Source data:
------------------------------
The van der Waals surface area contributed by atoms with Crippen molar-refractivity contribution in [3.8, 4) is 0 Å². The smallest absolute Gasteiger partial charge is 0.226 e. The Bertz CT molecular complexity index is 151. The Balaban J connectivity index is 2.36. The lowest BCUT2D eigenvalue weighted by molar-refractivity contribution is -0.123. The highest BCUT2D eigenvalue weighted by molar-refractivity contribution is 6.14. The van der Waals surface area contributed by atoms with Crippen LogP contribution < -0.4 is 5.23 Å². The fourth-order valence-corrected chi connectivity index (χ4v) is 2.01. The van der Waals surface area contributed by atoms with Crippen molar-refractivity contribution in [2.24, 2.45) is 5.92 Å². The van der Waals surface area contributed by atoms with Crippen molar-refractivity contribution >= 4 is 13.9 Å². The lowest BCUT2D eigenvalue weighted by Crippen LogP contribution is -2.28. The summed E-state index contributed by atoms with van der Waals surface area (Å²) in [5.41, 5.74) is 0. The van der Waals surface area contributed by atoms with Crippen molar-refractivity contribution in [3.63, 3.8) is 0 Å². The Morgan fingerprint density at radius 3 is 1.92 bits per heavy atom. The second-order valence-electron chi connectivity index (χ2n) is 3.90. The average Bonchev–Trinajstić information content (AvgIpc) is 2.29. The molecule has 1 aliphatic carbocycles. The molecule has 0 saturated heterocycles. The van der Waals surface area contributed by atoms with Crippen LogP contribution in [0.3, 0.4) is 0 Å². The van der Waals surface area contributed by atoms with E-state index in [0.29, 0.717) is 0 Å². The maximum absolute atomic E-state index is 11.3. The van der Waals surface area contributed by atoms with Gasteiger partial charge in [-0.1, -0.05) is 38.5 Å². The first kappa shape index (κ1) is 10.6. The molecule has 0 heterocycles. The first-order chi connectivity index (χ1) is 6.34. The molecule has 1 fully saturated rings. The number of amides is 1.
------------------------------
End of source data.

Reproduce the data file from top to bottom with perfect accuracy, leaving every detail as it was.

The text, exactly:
The van der Waals surface area contributed by atoms with Crippen molar-refractivity contribution in [3.8, 4) is 0 Å². The smallest absolute Gasteiger partial charge is 0.226 e. The Bertz CT molecular complexity index is 151. The Balaban J connectivity index is 2.36. The lowest BCUT2D eigenvalue weighted by molar-refractivity contribution is -0.123. The highest BCUT2D eigenvalue weighted by molar-refractivity contribution is 6.14. The van der Waals surface area contributed by atoms with Crippen LogP contribution < -0.4 is 5.23 Å². The fourth-order valence-corrected chi connectivity index (χ4v) is 2.01. The van der Waals surface area contributed by atoms with Crippen molar-refractivity contribution in [2.24, 2.45) is 5.92 Å². The van der Waals surface area contributed by atoms with Crippen molar-refractivity contribution >= 4 is 13.9 Å². The lowest BCUT2D eigenvalue weighted by Crippen LogP contribution is -2.28. The summed E-state index contributed by atoms with van der Waals surface area (Å²) in [5.41, 5.74) is 0. The van der Waals surface area contributed by atoms with Crippen molar-refractivity contribution in [3.63, 3.8) is 0 Å². The Morgan fingerprint density at radius 3 is 1.92 bits per heavy atom. The second-order valence-electron chi connectivity index (χ2n) is 3.90. The average Bonchev–Trinajstić information content (AvgIpc) is 2.29. The molecule has 1 aliphatic carbocycles. The molecule has 0 saturated heterocycles. The van der Waals surface area contributed by atoms with Crippen LogP contribution in [0.3, 0.4) is 0 Å². The van der Waals surface area contributed by atoms with E-state index in [0.29, 0.717) is 0 Å². The maximum absolute atomic E-state index is 11.3. The van der Waals surface area contributed by atoms with Gasteiger partial charge in [-0.1, -0.05) is 38.5 Å². The first kappa shape index (κ1) is 10.6. The molecule has 0 heterocycles. The first-order chi connectivity index (χ1) is 6.34. The molecule has 1 fully saturated rings. The number of amides is 1.